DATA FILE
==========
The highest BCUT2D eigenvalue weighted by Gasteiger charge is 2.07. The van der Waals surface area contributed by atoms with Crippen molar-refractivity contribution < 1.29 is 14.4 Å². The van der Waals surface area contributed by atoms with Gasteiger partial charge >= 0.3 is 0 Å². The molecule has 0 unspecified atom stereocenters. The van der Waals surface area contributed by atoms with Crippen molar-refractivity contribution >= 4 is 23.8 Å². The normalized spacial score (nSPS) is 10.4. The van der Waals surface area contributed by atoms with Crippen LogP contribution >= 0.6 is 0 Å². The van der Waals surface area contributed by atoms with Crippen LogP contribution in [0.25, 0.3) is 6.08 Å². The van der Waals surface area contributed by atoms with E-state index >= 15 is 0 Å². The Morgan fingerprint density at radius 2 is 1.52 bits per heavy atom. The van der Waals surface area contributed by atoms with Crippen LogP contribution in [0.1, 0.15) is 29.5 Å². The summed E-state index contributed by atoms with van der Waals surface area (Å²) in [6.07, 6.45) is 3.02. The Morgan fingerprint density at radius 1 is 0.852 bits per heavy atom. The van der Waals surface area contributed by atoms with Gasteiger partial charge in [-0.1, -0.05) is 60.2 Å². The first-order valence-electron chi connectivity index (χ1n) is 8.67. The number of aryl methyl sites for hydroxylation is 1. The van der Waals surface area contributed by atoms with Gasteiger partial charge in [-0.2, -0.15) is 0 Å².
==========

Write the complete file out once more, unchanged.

The highest BCUT2D eigenvalue weighted by Gasteiger charge is 2.07. The van der Waals surface area contributed by atoms with Crippen molar-refractivity contribution < 1.29 is 14.4 Å². The van der Waals surface area contributed by atoms with Gasteiger partial charge >= 0.3 is 0 Å². The molecule has 0 unspecified atom stereocenters. The van der Waals surface area contributed by atoms with Crippen molar-refractivity contribution >= 4 is 23.8 Å². The normalized spacial score (nSPS) is 10.4. The van der Waals surface area contributed by atoms with Crippen LogP contribution >= 0.6 is 0 Å². The van der Waals surface area contributed by atoms with Crippen LogP contribution in [0.25, 0.3) is 6.08 Å². The van der Waals surface area contributed by atoms with E-state index >= 15 is 0 Å². The Morgan fingerprint density at radius 2 is 1.52 bits per heavy atom. The van der Waals surface area contributed by atoms with Crippen LogP contribution in [0.1, 0.15) is 29.5 Å². The summed E-state index contributed by atoms with van der Waals surface area (Å²) in [6.07, 6.45) is 3.02. The Morgan fingerprint density at radius 1 is 0.852 bits per heavy atom. The van der Waals surface area contributed by atoms with Gasteiger partial charge in [-0.1, -0.05) is 60.2 Å². The first-order valence-electron chi connectivity index (χ1n) is 8.67. The number of aryl methyl sites for hydroxylation is 1. The van der Waals surface area contributed by atoms with Gasteiger partial charge in [-0.2, -0.15) is 0 Å².